Drive north on scenic Colorado Highway 145 past legacy ranches on the Dolores River and you’ll find a destination in the mountain town of Rico that allows you to experience a piece of Western Colorado history and the men and women who made it.
The two-story Rico Historical Museum sits on the highway in the town’s historic firehouse. It was restored seven years ago by the Rico Historical Society with a $200,000 grant from the Colorado Historical Society.
A nicely curated collection of Rico’s lively railroad and mining history dating to the 19th century entertains and informs visitors with a display of a hand-drawn hose truck and photos of the burly men who pulled it to fires.
“There was no time to hook up the horses,” says Mike Curran of the Rico Historical Society.
In 1879, miners discovered rich, oxidized silver ore along the shoulders of Telescope and Dolores mountains, and the mining town of Rico emerged with gusto.
When the railroad arrived in 1892, Rico had a population of 2,500, with 23 saloons, two newspapers and a theater. The red-light district, dubbed “The Houses of Ill Fame,” encompassed three town blocks where the town park is now.
Rio Grande Southern freight trains and locomotives arrived in 1891 and hauled millions of dollars worth of ore, and then passengers, for 50 years.
Another display explains “The Acid Plant Incident” of 1964. The plant produced sulfuric acid shipped to process uranium in Uravan and Naturita mills. But giant plumes of the acid regularly discharged into the air, killing trees and fish. The problem triggered an armed revolt by two employees, and the plant was shut down.
Another display features rancher Olive Truelsen, who ran 350 head of cattle up and down the Dolores River Valley for decades. Her son, Val Truelsen, owns a restaurant and lumber mill and is a member of the town board in Dolores, about 35 miles downstream.
A plaque honors Rico native Howard Ramsey, who was one of last surviving veterans of World War I. He died at age 109 in 2007.
A large photo shows a sheriff posse that helped fight local crime in classic Western style.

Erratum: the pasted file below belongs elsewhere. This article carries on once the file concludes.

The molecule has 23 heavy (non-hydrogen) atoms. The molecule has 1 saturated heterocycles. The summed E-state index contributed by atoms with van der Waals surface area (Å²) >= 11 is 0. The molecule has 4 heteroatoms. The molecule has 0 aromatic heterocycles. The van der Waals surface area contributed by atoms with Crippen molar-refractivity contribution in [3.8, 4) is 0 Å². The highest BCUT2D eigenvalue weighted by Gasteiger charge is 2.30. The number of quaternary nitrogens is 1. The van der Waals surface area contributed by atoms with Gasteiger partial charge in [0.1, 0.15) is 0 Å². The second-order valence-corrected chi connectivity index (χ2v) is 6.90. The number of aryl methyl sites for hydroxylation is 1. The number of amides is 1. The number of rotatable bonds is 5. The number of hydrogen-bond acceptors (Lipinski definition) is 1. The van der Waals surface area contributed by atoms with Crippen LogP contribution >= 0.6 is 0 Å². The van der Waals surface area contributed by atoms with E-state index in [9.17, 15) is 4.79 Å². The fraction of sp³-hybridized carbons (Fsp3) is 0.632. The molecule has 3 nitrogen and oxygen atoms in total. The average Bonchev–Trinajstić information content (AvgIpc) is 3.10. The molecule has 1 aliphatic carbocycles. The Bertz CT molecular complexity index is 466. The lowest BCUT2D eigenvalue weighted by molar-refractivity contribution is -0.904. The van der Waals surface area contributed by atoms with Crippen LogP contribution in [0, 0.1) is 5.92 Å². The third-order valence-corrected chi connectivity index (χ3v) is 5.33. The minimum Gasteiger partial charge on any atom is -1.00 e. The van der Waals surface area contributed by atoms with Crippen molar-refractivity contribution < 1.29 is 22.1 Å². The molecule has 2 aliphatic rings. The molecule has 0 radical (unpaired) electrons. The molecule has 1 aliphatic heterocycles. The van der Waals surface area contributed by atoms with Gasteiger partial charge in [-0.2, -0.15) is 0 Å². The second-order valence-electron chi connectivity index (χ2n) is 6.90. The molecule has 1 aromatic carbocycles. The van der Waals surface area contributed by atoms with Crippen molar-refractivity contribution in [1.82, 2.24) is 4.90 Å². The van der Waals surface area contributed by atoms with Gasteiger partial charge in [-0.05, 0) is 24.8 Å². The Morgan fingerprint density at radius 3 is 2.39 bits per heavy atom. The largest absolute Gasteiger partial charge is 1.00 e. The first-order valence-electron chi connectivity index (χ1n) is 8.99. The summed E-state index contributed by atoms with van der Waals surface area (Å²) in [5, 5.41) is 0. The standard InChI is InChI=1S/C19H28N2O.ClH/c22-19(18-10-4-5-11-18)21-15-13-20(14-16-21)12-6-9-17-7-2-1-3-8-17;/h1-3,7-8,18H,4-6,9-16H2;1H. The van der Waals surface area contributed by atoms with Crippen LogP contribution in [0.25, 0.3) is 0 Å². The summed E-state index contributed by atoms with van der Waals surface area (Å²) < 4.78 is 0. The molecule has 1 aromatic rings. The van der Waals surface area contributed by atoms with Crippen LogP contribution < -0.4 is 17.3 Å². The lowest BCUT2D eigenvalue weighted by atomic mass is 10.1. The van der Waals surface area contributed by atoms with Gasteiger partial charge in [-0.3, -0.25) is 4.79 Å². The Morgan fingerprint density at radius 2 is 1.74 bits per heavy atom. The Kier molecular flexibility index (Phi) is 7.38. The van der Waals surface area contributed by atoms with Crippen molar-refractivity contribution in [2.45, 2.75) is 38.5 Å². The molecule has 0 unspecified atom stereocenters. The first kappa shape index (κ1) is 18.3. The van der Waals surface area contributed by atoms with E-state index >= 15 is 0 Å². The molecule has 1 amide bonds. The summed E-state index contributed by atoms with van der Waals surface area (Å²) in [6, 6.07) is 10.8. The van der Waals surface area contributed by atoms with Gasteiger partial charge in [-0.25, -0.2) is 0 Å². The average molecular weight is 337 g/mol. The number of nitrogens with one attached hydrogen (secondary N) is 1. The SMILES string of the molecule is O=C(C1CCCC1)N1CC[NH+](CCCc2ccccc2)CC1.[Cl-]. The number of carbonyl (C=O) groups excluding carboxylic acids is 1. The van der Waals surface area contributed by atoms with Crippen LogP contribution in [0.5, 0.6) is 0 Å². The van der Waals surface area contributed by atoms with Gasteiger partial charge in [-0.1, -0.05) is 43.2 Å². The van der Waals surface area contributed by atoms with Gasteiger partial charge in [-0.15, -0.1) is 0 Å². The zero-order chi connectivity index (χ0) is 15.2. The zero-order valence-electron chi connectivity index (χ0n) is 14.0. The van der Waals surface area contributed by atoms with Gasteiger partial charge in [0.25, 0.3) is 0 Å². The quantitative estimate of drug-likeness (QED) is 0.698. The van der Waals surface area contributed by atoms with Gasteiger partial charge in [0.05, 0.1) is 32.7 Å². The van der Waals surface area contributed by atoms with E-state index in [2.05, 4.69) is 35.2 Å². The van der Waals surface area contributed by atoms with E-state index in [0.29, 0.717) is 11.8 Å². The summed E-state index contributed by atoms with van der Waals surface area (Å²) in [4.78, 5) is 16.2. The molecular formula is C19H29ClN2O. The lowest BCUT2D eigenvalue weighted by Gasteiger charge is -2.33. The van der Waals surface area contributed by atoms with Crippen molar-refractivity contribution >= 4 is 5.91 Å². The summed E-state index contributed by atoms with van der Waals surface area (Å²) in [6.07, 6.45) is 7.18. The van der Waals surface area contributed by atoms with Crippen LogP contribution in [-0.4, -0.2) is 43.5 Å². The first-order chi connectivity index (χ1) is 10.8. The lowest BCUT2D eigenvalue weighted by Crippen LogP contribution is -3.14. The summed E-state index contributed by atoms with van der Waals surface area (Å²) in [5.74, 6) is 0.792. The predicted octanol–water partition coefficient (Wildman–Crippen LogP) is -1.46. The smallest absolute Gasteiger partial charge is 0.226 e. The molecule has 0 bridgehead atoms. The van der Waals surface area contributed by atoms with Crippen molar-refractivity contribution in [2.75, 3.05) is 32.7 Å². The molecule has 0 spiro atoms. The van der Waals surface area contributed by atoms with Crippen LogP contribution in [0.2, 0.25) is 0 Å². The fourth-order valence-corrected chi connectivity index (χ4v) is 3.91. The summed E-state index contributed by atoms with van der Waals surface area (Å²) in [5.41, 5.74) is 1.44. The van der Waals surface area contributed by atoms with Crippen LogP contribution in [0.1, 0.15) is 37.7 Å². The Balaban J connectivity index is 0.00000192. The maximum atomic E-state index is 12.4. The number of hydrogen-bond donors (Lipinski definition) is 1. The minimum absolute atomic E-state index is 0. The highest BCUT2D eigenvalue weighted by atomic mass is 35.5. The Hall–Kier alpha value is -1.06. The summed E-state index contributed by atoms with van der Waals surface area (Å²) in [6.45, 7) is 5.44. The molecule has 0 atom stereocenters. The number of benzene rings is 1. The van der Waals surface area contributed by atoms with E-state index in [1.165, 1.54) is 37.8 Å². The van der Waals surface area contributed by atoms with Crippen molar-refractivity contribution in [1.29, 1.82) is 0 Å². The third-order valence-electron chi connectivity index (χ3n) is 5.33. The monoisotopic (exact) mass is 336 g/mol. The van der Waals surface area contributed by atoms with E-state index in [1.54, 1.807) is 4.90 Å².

“The old ranchers and cowboys around here really like this section because they knew a lot of these people,” Curran says.
In 1935, the posse helped track down and capture two men who killed the sheriff. It was one of the largest manhunts in Colorado at the time.
Another wall features the life of Betty Pellet, a Broadway star who gave up acting and became a Rico mine owner. She also secured a mail contract to keep the Galloping Goose running for another 10 years. In 1940, she was elected to the Colorado Legislature and was the first female House speaker. This year, she was inducted into the Colorado Women Hall of Fame.
The museum has impressive dioramas of mining and railroad life in Rico. Restored relics such as stoves, carbide mining lamps, railroad antiques and historic photographs – many of them donated – keep visitors interested.
“Over the years, people have donated historic items they want preserved,” Curran said. “They have confidence that our museum will protect them.”
The museum is mostly funded from Rico Center grants, which range from $8,000 to $20,000 per year. The Rico Center collects a small percentage of a Dolores County mill levy and distributes the funds to various Rico nonprofits that apply each year for grants.
The museum’s gift shop sells local history books.
If You Go
The Rico Historical Museum on Colorado Highway 145 in Rico is open from 11 a.m. to 4 p.m. Monday through Saturday, and noon to 4 p.m. Sunday. For more information, visit